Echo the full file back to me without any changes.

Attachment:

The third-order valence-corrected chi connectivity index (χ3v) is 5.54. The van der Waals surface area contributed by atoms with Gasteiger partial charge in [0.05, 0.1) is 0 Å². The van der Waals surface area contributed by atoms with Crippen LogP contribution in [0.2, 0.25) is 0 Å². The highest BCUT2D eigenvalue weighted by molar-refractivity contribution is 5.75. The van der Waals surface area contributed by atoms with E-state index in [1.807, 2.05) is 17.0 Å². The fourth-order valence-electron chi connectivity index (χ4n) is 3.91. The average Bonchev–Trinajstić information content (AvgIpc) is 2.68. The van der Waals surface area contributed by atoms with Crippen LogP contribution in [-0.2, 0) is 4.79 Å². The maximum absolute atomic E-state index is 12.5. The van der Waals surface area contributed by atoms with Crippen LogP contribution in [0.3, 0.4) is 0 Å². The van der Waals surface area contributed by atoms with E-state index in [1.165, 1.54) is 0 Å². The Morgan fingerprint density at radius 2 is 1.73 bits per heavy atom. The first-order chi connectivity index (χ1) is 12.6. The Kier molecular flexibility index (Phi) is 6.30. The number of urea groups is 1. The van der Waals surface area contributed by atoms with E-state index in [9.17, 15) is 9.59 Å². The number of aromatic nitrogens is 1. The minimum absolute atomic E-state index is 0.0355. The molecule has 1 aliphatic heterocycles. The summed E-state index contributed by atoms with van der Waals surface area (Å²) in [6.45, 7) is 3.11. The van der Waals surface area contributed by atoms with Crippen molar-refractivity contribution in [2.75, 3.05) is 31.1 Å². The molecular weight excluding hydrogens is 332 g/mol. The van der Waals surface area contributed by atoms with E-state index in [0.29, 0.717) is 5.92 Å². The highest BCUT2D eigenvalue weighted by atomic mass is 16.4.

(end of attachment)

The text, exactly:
The third-order valence-corrected chi connectivity index (χ3v) is 5.54. The van der Waals surface area contributed by atoms with Gasteiger partial charge in [0.05, 0.1) is 0 Å². The van der Waals surface area contributed by atoms with Crippen LogP contribution in [0.2, 0.25) is 0 Å². The highest BCUT2D eigenvalue weighted by molar-refractivity contribution is 5.75. The van der Waals surface area contributed by atoms with E-state index in [1.807, 2.05) is 17.0 Å². The fourth-order valence-electron chi connectivity index (χ4n) is 3.91. The average Bonchev–Trinajstić information content (AvgIpc) is 2.68. The van der Waals surface area contributed by atoms with Crippen LogP contribution in [-0.2, 0) is 4.79 Å². The maximum absolute atomic E-state index is 12.5. The van der Waals surface area contributed by atoms with Crippen LogP contribution in [0.3, 0.4) is 0 Å². The van der Waals surface area contributed by atoms with E-state index in [1.165, 1.54) is 0 Å². The Morgan fingerprint density at radius 2 is 1.73 bits per heavy atom. The first-order chi connectivity index (χ1) is 12.6. The Kier molecular flexibility index (Phi) is 6.30. The number of urea groups is 1. The van der Waals surface area contributed by atoms with E-state index in [9.17, 15) is 9.59 Å². The number of aromatic nitrogens is 1. The minimum absolute atomic E-state index is 0.0355. The molecule has 1 aliphatic heterocycles. The summed E-state index contributed by atoms with van der Waals surface area (Å²) in [6.45, 7) is 3.11. The van der Waals surface area contributed by atoms with Crippen molar-refractivity contribution in [2.75, 3.05) is 31.1 Å². The molecular weight excluding hydrogens is 332 g/mol. The van der Waals surface area contributed by atoms with E-state index in [0.29, 0.717) is 5.92 Å². The highest BCUT2D eigenvalue weighted by atomic mass is 16.4.